In the following years, the artist was in the happy position of taking part in numerous exhibitions and carrying out commissions. The artist Johann Sperl was a lifelong close friend. A tragic love affair and a child dying in infancy were a heavy blow of fate.

Close to the human being: search for “natural truth” and tangible country life

The emerging industrialisation and rapid urbanisation prompted the passionate painter and hunter and his artist friends from the “Leibl circle” to move to the countryside after 1873. There they found the natural models, people whom Leibl portrayed in great “natural truth” and with great mastery, down to the finest mental forms of expression. The particularly beautiful work “Leibl und Sperl auf der Jagd” (Leibl and Sperl hunting - around 1888) shows the friendly relations between the two painters: the figures were painted by Leibl and the landscape by Sperl, so as to result in a joint painting.
The present exhibition shows particularly impressive drawings, portraits and figure paintings, which are always depicted in human and spatial terms as well as in the atmospheric play of light and dark. The basis for this “true vision” is his natural bonding to man as well as his meticulous and patient observation of his models, which usually lasted through numerous sessions, exhausting for him and for the models.
In a letter to an art historian he wrote: “Paint the man, as he is, then the soul will most certainly be there”. (p. 154) With this statement he addresses the psychological dimension, the state of mind, the interpersonal emotional feeling, the interplay of the inner emotional life of the artist and the model, which is reflected in the facial expression, the gestures and the posture.
Leibls mastery can be seen in the subtleties, in the eye contact of the models with the observer, as they are portrayed in reflection or while concentrating on an occupation in domestic life. The pictures reflect the manifold living environments as well as their respective truths of life and cause an intensive interpersonal transfer of feelings. In the Hamburg Kunsthalle we can see the famous work “Three Women at Church”, which touched van Gogh deeply. At the exhibition In Zurich we may admire an equally important work, the large-format oil painting “Die Dorfpolitiker” (The village politicians, 1877), on loan from the Kunstmuseum and the Oskar Reinhart Foundation, (see illustration). Leibl’s concern to paint both the outer and inner life of man according to “true vision” is expressed particularly impressively here. The picture shows five men in consultation. Together, they are looking for a solution to a smaller or larger problem by weighing the pros and cons. On 3 June 1876, the artist describes the scene in a letter to his mother, with whom he was in constant contact, “well, my picture shows five farmers putting their heads together in a small farmhouse room, presumably because of a communal matter, because one of them is holding a paper in his hand that looks like an old land register. But they are real farmers, because I paint them all as faithfully as possible and after nature; also is the farmhouse parlour really such a one, as I am painting the picture in the same, you can even see a piece of the Ammersee out of the window “. (p. 162) Leibl lays emphasis on the fact that they are “real farmers”. With this humanly touching scene he leads the viewer into an ethical-political dimension, into the everyday world of today and shows us a possible way to a peaceful cooperation in the sense of the common good. Bernhard von Waldkirch refers to a statement by the art historian Eberhard Ruhmer, who emphasises that for Leibl art is “primarily an ethical task”, because “its object is truth” (p. 36). Wilhelm Leibl’s works and the exhibition refer to numerous artists. There are particular points of contact with the paintings of the great Swiss painter Albert Anker, whose realism highlighted the social-ethical dimension in a particularly impressive way.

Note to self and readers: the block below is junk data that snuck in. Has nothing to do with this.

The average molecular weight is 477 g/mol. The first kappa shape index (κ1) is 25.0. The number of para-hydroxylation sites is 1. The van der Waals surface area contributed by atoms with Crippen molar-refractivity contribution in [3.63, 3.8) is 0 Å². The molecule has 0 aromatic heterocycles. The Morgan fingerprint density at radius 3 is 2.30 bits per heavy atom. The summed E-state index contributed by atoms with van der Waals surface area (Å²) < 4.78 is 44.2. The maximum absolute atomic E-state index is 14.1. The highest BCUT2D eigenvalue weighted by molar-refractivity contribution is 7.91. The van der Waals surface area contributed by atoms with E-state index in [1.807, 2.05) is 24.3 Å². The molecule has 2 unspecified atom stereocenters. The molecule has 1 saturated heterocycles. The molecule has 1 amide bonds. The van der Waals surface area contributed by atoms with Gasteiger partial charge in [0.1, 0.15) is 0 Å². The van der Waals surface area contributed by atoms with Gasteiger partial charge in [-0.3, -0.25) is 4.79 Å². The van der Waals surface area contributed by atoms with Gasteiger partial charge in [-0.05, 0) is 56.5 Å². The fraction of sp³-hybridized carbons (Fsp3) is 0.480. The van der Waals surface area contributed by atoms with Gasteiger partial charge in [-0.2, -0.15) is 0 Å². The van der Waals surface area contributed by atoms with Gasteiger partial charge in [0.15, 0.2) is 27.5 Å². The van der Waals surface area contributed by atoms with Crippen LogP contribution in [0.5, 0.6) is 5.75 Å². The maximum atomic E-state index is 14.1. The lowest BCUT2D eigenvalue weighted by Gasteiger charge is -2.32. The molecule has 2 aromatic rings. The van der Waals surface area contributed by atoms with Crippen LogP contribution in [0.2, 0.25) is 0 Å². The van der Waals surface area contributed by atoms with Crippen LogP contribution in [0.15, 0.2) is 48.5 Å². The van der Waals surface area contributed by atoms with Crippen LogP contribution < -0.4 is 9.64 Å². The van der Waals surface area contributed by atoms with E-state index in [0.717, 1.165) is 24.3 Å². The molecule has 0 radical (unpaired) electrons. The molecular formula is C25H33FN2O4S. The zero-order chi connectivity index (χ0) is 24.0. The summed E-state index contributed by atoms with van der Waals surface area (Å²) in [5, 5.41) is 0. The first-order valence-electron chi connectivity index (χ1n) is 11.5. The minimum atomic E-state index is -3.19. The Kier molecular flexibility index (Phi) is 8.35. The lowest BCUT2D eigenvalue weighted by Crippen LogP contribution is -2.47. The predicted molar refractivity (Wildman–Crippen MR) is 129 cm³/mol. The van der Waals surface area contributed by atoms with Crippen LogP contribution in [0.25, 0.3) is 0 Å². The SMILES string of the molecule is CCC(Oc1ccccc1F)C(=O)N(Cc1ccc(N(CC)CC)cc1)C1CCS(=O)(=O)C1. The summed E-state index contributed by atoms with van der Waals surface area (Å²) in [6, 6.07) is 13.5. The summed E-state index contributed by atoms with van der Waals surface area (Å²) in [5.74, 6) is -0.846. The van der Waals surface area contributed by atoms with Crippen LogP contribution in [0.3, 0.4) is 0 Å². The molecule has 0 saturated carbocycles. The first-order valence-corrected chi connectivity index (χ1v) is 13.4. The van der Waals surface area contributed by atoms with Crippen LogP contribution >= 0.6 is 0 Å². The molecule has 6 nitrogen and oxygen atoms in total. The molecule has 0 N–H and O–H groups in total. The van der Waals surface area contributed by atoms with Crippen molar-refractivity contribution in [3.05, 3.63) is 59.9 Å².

Throughout history, art has repeatedly been criminally abused or devalued by untruths and prejudices. Thus the National Socialists also attempted to instrumentalise several of the artist Leibl’s motifs for their criminal folk ideology. This exhibition also makes a meritorious contribution to a true, objective, just and cultural debate and to social-ethical achievement. This is entirely in line with Leibl’s concern: “I only wish that the endeavours at natural truth and true artistic calling, which I make while painting, will be transplanted to future generations”.     •

The exhibition will be open until 19 January 2020. Information on accompanying events can be found at Kunsthaus Zürich: 41 (0) 44 253 84 84 or